After the museum Loftur was taking some of us for a hike on the lava field. I started but when I saw this hillside, I decided not to continue.
As it turns out, there was a small language issue, as I thought Loftur was taking us up that path and I had already climbed one hill to get to here. Turns out he walked the group down the road and up a less radically angled way. I need to be more specific in my line of questioning – Asking are you going up there? he said yes. He didn’t explain further and I didn’t clarify. As it turns out, I made the best choice as one of the ladies who did the climb told me later the wind was blowing hard and the shifting rocks made them lock arms to keep from falling down. Yup, not my cup of tea.
I headed towards town and the cemetery that I had seen in the photos of the eruption.
We then had a short break to rest and get ready for our home hosted visit. Helga and Arnor were a lovely couple who told us their tale of the eruption.
Helga was just 17 and very much a hippie (think pictures of long hair with flowers from San Francisco) when the eruption happened. Her father was not all that happy with the young man that she was in love with. That fateful day had been a stormy day and many fishing vessels sought protection in the harbor. Because there were so many fisherman in town the theater decided to open to give them something to do. On the night of the eruption Jan 23, 1973, Helga and Arnor went to the theater, and came back to her house. At 2 am, Helga awoke to her mother yelling for her to get dressed and down stairs. Helga looked out the window to see the eruption. They came downstairs to find her mother had fixed a big meal. Helga not understanding her mother’s logic, asked why. To which she was told, her mother didn’t know when they would eat again as they were leaving the island. Though her father was not happy with them, he decided the young man must love her and sent them to look for her brothers who were working and he called Arnor’s parents to let them know.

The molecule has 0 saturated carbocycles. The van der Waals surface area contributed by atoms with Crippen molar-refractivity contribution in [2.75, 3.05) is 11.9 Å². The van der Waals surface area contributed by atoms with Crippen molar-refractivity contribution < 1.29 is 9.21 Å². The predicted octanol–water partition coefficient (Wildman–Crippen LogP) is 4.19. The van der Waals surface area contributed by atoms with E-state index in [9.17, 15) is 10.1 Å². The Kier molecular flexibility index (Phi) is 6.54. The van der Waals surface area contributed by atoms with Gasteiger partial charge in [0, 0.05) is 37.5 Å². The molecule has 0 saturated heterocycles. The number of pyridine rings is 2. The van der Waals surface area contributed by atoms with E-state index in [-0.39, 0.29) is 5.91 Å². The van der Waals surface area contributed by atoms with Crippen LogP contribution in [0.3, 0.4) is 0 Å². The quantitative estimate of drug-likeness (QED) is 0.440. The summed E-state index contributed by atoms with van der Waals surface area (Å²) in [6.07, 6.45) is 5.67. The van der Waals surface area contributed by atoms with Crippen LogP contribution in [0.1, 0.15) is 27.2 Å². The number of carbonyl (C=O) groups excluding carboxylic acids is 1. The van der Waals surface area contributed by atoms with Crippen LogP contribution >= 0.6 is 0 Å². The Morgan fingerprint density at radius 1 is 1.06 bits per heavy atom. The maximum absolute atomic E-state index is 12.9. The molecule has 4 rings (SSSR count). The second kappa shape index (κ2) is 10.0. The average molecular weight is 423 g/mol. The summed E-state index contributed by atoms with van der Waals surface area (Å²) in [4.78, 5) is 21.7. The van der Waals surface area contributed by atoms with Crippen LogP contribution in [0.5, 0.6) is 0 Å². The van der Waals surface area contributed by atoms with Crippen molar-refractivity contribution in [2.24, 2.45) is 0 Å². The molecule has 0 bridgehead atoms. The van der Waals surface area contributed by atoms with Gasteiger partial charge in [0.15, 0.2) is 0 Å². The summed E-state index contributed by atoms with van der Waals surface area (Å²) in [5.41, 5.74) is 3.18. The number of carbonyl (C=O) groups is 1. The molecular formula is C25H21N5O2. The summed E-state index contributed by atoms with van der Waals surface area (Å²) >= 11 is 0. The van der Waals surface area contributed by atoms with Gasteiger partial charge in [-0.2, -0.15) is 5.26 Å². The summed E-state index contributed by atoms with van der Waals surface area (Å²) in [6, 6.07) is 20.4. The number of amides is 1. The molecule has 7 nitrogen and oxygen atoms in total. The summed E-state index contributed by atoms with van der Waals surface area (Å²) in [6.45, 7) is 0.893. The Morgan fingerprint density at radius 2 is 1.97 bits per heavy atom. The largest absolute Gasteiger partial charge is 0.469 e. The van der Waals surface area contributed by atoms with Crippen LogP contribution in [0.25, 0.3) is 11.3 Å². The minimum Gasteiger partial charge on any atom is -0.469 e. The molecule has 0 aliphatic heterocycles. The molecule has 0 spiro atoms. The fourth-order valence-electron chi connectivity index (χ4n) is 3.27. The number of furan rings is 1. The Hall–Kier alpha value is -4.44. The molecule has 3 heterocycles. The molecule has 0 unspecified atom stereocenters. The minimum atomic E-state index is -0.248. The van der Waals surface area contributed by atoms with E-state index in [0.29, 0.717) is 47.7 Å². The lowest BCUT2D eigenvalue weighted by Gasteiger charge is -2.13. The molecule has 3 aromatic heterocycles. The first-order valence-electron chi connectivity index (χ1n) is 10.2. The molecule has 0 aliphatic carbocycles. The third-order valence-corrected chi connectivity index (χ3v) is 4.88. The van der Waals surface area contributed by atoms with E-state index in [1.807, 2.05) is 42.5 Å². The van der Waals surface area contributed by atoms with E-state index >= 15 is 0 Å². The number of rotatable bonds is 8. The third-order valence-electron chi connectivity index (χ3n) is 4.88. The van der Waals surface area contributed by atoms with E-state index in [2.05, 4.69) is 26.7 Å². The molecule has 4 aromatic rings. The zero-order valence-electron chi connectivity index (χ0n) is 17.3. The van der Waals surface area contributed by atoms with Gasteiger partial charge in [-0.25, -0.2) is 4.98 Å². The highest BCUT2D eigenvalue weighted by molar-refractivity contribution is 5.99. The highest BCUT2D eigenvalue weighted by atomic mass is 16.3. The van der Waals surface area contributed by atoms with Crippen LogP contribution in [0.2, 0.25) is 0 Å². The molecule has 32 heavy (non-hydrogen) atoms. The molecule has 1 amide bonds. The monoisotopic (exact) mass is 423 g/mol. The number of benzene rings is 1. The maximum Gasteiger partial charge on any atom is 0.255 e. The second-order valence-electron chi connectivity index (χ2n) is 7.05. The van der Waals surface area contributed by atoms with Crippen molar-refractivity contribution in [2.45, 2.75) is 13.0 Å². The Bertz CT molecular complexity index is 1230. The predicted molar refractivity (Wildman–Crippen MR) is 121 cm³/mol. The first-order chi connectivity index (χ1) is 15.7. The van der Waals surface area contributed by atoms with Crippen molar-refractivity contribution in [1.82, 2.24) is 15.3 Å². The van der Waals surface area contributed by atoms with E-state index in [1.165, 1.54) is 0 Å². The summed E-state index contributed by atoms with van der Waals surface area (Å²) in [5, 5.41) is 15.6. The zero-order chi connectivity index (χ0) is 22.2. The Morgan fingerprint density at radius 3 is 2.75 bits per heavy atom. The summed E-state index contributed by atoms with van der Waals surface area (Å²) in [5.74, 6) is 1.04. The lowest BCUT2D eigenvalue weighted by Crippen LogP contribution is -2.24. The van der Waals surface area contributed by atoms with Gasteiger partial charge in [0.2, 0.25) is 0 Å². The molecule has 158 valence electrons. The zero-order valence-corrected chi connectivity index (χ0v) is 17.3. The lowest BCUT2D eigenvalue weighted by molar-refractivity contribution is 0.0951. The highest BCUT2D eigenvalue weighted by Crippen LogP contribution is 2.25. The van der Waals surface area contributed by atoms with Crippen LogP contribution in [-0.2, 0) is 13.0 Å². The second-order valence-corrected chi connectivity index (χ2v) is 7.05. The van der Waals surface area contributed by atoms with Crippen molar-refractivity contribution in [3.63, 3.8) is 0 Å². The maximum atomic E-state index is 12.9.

Everyone walked orderly to the harbor and were loaded onto fishing vessels to leave the island. Taking only the clothes on their backs. There were approximately 5,000 people to evacuate. If it wasn’t for that storm, those boats would not have been there to help them.
Helga and Arnor talked about how the ash was falling and it had burrs on them and it was sticking to their hair and clothes. In some places it melted the hairs together. They got on a ship and as they sailed out of the harbor, Arnor said he could see the red lava in the sea beneath them.
Helga and Arnor got married and have a couple of children. They are both singers, musicians, and artists.
The sad part is no animals could be rescued. Farmers had to slaughter their whole stock. It was either that, or the animals could die from the lava, from the toxic gas, or starve to death. They did not know if the island was going to crack in half, or sink.
This eruption lasted until July. The concern was the lava flow was towards the harbor and that it would block the harbor. There was an Icelandic scientist who thought why not use the sea water to slow or stop the lava flow. They didn’t have pumps, but they contacted the US Ambassador who asked the US President, Richard Nixon. The US supplied 40 pumps that they had from WWII and because of the temperature of the water, it worked. This eruption created a 656 foot mountain. One of the pumps sits on the hillside next to the lava flow today.
Westman Islands inhabitants did not want to give up on their amazing islands so they went back and with help from other Icelanders and foreigners the dug up the islands again so people could move back. Not all the homes were uncovered.
The islands are famed in Iceland for their major annual festival, Þjóðhátíð (“The National Festival”), which attracts thousands of people. The festival was first held in 1874, at the same time as the commemoration of the millennium of the settlement of Iceland. Vestmannaeyjar residents had been prevented by bad weather from sailing to the mainland for the festivities and thus celebrated locally. Helga and Arnor perform at this festival.